De-Dollarization to Hit the Business Outlook
    Category: Column By : Raphael Mok Cheng Hao Read : 1236 Date : Tuesday, August 11, 2015 - 21:23:04

    The Bank Indonesia-imposed restrictions on the usage of foreign currency in domestic transactions will be negative for businesses in the near-term as the move will likely increase currency risk and reduce corporate profitability. However, the de-dollarization of the economy should help to support the ailing rupiah, which is at risk of a crisis of confidence.

    With corporate revenues and profits already under pressure from the weak consumption outlook in Indonesia, fresh foreign exchange controls (which came into effect on July 1, 2015) from Bank Indonesia (BI) will likely exert additional pressure on businesses over the near-term, in the form of additional borrowing, hedging, and procurement costs.

    BI has prohibited domestic transactions (both cash and non-cash) carried out in foreign currencies in an attempt to prop up the weakening rupiah. The central bank estimates that around $6 billion or 10% of monthly domestic transactions are conducted in U.S. dollars, and the ban will help to ease the problem of excessive foreign exchange demand, which has contributed, to the rupiah’s 16% sell-off over the past year.

    Background
    In order to encourage the use of rupiah, which in theory should provide support to the currency, BI passed Regulation 17 on March 31, which will prohibit the use of foreign currencies in domestic transactions. According to BI, the regulation will help the country avoid a “dollarized economy” and uphold the “sovereignty of the rupiah.” The regulation will apply to both cash and non-cash transactions, and mandates sellers to quote their prices in rupiah. Exceptions, however, are granted to the following:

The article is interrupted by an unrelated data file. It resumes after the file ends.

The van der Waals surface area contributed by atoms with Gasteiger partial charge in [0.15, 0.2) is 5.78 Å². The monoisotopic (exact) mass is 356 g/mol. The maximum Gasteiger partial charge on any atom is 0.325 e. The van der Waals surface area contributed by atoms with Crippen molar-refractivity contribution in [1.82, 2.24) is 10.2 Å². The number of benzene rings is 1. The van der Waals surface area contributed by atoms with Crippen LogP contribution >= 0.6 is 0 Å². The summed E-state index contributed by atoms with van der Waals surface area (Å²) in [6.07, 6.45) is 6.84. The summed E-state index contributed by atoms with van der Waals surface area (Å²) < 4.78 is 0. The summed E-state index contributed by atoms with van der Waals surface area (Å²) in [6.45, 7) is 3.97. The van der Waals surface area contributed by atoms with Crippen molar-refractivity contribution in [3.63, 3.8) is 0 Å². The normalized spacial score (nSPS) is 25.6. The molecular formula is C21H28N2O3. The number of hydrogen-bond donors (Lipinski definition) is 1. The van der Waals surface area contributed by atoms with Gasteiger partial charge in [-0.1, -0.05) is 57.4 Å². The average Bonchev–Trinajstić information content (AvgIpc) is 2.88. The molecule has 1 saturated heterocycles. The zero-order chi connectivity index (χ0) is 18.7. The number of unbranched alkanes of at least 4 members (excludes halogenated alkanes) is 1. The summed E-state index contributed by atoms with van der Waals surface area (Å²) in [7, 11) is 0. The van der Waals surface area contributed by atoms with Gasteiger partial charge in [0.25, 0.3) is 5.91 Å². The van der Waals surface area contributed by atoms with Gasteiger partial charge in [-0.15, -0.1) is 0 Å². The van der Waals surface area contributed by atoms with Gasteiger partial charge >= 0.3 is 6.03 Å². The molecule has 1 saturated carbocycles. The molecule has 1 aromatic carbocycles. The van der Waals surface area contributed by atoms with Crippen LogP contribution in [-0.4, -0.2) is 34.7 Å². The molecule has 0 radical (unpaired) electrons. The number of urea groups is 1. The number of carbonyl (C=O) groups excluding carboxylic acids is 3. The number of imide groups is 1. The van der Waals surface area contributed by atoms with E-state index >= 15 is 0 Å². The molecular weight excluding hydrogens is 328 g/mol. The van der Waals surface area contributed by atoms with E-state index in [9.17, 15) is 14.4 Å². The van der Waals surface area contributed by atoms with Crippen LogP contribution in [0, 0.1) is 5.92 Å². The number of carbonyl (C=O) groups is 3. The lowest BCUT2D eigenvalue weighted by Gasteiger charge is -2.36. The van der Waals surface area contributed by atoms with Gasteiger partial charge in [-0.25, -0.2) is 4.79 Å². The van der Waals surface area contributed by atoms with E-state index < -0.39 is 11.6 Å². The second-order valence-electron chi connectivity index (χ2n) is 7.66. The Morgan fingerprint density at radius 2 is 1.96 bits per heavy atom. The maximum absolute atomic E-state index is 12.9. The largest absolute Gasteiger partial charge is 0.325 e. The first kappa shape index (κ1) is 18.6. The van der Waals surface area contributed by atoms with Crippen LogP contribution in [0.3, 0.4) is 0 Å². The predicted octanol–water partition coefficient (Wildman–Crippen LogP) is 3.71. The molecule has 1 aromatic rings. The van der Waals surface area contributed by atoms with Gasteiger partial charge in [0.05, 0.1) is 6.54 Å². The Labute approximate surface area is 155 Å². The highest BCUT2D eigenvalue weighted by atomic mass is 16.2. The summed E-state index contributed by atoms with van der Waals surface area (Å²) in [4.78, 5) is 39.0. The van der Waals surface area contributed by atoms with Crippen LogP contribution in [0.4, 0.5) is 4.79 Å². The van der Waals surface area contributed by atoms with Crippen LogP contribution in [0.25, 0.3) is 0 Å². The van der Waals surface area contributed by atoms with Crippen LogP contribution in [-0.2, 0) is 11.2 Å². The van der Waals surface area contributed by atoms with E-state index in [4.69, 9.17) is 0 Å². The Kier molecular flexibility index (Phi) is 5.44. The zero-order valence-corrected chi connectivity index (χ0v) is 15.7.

1. State budget transactions (i.e. foreign and domestic debt payments, capital expenditure from abroad, income from sales of government bonds denominated in foreign currency)
    2. Grants received or given to a party located outside of Indonesia International trade transactions (i.e. import and export of goods and services, cross border supply of goods and services)
    3. Bank deposits denominated in foreign currencies
    4. International financing transactions where one party is based abroad.
    5. Bank activities in foreign currencies (i.e. export credit, interbank money market, bonds, other securities denominated in foreign currency) government bonds and securities denominated in foreign currencies
    6. Infrastructure projects that are permitted by Bank Indonesia
    7. Transactions that were entered into before July 1 will not be affected until the contract expires.

    Penalty for noncompliance with the new regulation would include an imprisonment term of up to one year and fine up to Rp 1 billion.



    `